7 Ways to Listen
Which listening option you choose makes a difference in the outcome
Posted September 9, 2016
Most of us are creatures of habit, listening to meet our needs or to pay attention to demonstrate we care whether we do or not. The next time you leave a conversation, ask yourself, “Did I get the outcome I desired?” It’s possible you could have achieved more.
Before you meet or call someone, stop and ask yourself:
- Why am I listening?
- What do I want to happen?
- What shift do I need to make to achieve the best outcome?
To make an informed choice, consider the following reasons for listening and the outcomes you might get depending on your mindset and emotions.
Listening for personal need
Often the intention behind listening is to fulfill a personal need or to follow the rules you have been taught to show you care. When listening for information or perspective, you keep your distance. You stay in your head, maintaining isolation even when you say you want collaboration. The person feels little connection with you when you part.
You listen with the purpose…
1. To collect data. You listen for how to argue, defend, compare or refine your own point of view.
2. To give an answer or solve a problem. Once you have an answer, there is no further need to pay attention.
3. To obey the rules. You listen because it is the right thing to do, generally for the minimal amount of time you think it takes to demonstrate the competency. You listen because you should, not because you want to.
Listening to connect
When you choose to be present and connect with someone, you listen beyond your analytical brain. You are fully awake in your heart and gut as well as in your open mind. The person feels heard, valued, and possibly transformed as a result.
You listen with the purpose…
4. To connect with the person. When you desire to establish a connection, you go beyond paying attention to words. Connection starts with maintaining curiosity throughout the conversation, resisting the urge to know what is coming next while being at ease with not knowing. Feeling curious keeps you present. Once you lose curiosity, you risk the conversation devolving into dueling monologues. Unfortunately, the better you know someone, the more likely you quit being curious enough to seek what could be new. Can you seek something special each time you say, “Hi, how are you?"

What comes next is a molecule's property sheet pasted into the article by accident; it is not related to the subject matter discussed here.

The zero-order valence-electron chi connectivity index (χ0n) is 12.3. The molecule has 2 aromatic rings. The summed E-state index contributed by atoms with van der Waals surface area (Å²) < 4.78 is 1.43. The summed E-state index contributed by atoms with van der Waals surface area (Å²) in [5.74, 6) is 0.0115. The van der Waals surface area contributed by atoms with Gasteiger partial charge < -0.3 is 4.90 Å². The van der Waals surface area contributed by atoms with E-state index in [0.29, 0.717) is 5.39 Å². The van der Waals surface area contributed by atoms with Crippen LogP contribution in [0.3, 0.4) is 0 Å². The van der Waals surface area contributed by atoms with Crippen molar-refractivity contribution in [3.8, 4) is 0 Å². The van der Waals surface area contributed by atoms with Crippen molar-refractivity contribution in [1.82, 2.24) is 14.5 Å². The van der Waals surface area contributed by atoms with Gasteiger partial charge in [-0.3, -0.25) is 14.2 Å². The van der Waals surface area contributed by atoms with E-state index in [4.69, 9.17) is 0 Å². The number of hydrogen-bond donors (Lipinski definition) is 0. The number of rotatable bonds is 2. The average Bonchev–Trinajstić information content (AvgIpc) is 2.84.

5. To let the person know you value them. There is no greater gift you can give than to be fully present with someone so he or she feels heard, understood and valued. When you quiet your mind with curiosity and open your heart with gratitude, the person feels received wholly beyond words. Empathy happens when you value the essence of the person you are with. Be careful when your judgment sneaks in. You can feel passionately about your ideas without making others wrong. Value why the person sees the world differently from you. If you care enough to look deeply, you might feel valued in return.
6. To build the relationship. The next step is to open your gut as well as your heart so you can be vulnerable enough to allow a deep connection to happen. Philip Shepherd said in New Self, New World, “Ultimately, to be present in the world means making room for the world to be present in you.” Don’t listen for something; listen for the purpose of being with the person. Have you ever felt this connection after a wonderful moment with a dear friend? When you trust enough to open yourself to someone else, the magic of relationship emerges.
7. To explore, learn, and grow together. As you increasingly ground yourself in being, the conversation can take you somewhere new and unexpected. Don’t anticipate or try to control it, just marvel where it goes. You share your ideas and then allow instead of resist change when you hear theirs, adding to what you know instead of giving up. You might lose your sense of time and space the more you engage. You may have had a conversation like this after experiencing a loss. You can consciously create this connection without trauma by accessing your love and courage. Connecting with others this way is the same connection you sense when you view an awesome sunset, gaze across a beautiful canyon, or watch a burning star fall and disappear into the black of night. Letting go of what you know to grow shows strength; it is an active, not passive act. This is how we build community.
Alan Alda said, “Real listening is a willingness to let the other person change you.” What is your purpose for listening? Can you confidently open yourself to listen for a greater purpose? You will receive so much more than you expected when you do.
Read more about listening deeply in The Discomfort Zone: How Leaders Turn Difficult Conversations into Breakthroughs.
 Shari M. Geller and Stephen W. Porges, “Therapeutic Presence: Neurophysiological Mechanisms Mediating Feeling Safe in Therapeutic Relationships” Journal of Psychotherapy Integration, 2014, Vol. 24, No. 3, 178–192.
 Philip Shepherd. New Self, New World: Recovering Our Senses in the Twenty-first Century. Berkeley: North Atlantic Books, 2010, p. 85.
 Alan Alda, Never Have Your Dog Stuffed: And Other Things I've Learned. New York: Random House, 2005, p. 160.